Building D67, a revolutionary relic typical of the Ho Chi Minh era

The Thăng Long Imperial Citadel was inscribed on UNESCO’s List of World Heritage in 2010. The site boasts a history of over 1,000 years spanning all the way from the time of King Lý Thái Tổ to the glorious history of modern Vietnam founded by Hồ Chí Minh. The site coincides with the Forbidden City of the Thăng Long Citadel across the consecutive dynasties of Lý, Trần and Lê. It was also a provincial capital under the Nguyễn dynasty, and the headquarters of Vietnam’s Ministry of Defence during the American War. The relics within the site are of paramount significance to the education of history and traditions to the general public, especially young generations. Among these relics are Building D67 and the bunker of the same name where some of the most important meetings of the Politburo and the Central Military Commission took place during the Second Indochina War.


Building D67 – a revolutionary relic

Building D67, as the name suggests, was constructed in 1967. It is a one-storey building with an area of 604.41 square metres, about 30m to the back of the Dragon House. The building was made of solid and bulk concrete and steel. The outer wall was 0.60m thick while the dividing wall was 0.28m thick. The roof featured three layers. The ceiling was 0.15m thick; a buffer middle layer of sand about 0.7 and 1.15m thick while the upper layer was 0.35m thick. At the centre was the meeting room of the Politburo and the Central Military Commission (about 76 square metres). Adjacent to it was a lounge about 37 square metres in area. The small room to the east, which covered 35 square metres, was the work place of General Giáp while the small room of the same size to the west was the work place of General Văn Tiến Dũng. From Building D67 there were two stairs connecting directly to Bunker D67 (also known as the Central Military Commission Bunker).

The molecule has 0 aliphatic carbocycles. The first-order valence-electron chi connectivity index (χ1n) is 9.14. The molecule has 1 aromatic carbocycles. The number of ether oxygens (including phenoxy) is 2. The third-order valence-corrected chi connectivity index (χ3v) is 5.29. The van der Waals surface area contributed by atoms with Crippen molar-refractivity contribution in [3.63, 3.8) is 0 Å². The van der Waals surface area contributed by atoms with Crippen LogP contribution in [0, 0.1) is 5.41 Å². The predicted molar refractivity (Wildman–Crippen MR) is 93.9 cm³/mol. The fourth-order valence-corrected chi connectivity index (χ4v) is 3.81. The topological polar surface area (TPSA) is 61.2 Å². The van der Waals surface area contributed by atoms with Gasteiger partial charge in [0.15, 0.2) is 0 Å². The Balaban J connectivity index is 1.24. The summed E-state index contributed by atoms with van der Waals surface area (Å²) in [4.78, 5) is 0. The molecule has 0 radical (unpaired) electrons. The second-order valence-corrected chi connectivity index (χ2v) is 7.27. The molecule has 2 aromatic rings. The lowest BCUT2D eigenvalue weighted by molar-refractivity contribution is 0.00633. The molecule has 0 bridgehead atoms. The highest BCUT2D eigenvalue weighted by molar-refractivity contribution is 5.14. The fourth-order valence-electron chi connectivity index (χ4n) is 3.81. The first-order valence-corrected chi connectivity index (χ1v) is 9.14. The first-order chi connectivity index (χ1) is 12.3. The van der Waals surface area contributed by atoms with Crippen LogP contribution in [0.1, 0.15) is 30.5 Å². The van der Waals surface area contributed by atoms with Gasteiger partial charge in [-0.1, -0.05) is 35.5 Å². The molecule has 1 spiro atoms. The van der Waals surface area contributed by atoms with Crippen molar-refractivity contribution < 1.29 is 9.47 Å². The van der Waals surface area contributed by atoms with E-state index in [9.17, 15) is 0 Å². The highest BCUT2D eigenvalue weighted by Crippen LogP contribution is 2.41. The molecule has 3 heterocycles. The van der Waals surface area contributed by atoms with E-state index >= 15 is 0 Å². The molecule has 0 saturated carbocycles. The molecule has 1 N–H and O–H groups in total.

Building D67 was associated with the day-to-day operation of the Politburo, the Central Military Commission, the Minister of Defence, the General Chief of Staff of the People’s Army of Vietnam. It was here that between September 1968 and 30 April 1975 the top-tiered leadership including the Politburo of Vietnam’s Labour Party (known after 1976 as the Communist Party of Vietnam), the Central Military Commission, and the General Command of the People’s Army issued sensible and creative policies and strategies to lead the entire nation to final victory against the Americans.

In January 1971, the Politburo and the Central Military Commission met to decide on the launch of a large-scale counterattack against the Operation Lam Son 719 to kill the enemies.

On 30 January 1974, the Politburo had an extended meeting to discuss the capture of opportunities to accelerate the revolutionary movement in the South.

On 30 September 1974, the Politburo and the Central Military Commission met to agree on the approval of the 7th draft of the basic strategic plan prepared by the General Staff. The meeting highlighted the necessity and importance of a plan to create and capture opportunities. Under no circumstances should any strategic opportunities be missed. “If opportunity presents itself at the beginning or end of 1975, it is imperative to liberate the South in the same year”. And the Central Highlands, known as Tây Nguyên, was chosen as the major battlefield in the extensive general offensive in 1975.


The meeting room of the Politburo and the Central Military Commission